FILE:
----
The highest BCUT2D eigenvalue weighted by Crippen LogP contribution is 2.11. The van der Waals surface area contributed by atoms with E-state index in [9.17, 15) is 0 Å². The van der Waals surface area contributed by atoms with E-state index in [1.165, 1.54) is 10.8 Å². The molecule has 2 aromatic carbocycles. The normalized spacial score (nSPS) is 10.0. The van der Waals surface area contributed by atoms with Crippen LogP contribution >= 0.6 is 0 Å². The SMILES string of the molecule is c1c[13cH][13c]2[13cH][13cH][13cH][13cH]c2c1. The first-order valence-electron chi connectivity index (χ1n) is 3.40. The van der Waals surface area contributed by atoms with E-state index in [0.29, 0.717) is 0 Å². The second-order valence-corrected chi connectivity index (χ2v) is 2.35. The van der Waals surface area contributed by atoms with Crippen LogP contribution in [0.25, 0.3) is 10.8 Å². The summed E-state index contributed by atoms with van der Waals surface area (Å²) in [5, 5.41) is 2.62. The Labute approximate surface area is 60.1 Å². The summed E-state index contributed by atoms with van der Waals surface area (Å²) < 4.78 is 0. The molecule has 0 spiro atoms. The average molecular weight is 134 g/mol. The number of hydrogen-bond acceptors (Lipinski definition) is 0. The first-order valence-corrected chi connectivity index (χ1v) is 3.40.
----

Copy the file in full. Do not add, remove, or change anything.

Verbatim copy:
The highest BCUT2D eigenvalue weighted by Crippen LogP contribution is 2.11. The van der Waals surface area contributed by atoms with E-state index in [9.17, 15) is 0 Å². The van der Waals surface area contributed by atoms with E-state index in [1.165, 1.54) is 10.8 Å². The molecule has 2 aromatic carbocycles. The normalized spacial score (nSPS) is 10.0. The van der Waals surface area contributed by atoms with Crippen LogP contribution >= 0.6 is 0 Å². The SMILES string of the molecule is c1c[13cH][13c]2[13cH][13cH][13cH][13cH]c2c1. The first-order valence-electron chi connectivity index (χ1n) is 3.40. The van der Waals surface area contributed by atoms with E-state index in [0.29, 0.717) is 0 Å². The second-order valence-corrected chi connectivity index (χ2v) is 2.35. The van der Waals surface area contributed by atoms with Crippen LogP contribution in [0.25, 0.3) is 10.8 Å². The summed E-state index contributed by atoms with van der Waals surface area (Å²) in [5, 5.41) is 2.62. The Labute approximate surface area is 60.1 Å². The summed E-state index contributed by atoms with van der Waals surface area (Å²) < 4.78 is 0. The molecule has 0 spiro atoms. The average molecular weight is 134 g/mol. The number of hydrogen-bond acceptors (Lipinski definition) is 0. The first-order valence-corrected chi connectivity index (χ1v) is 3.40.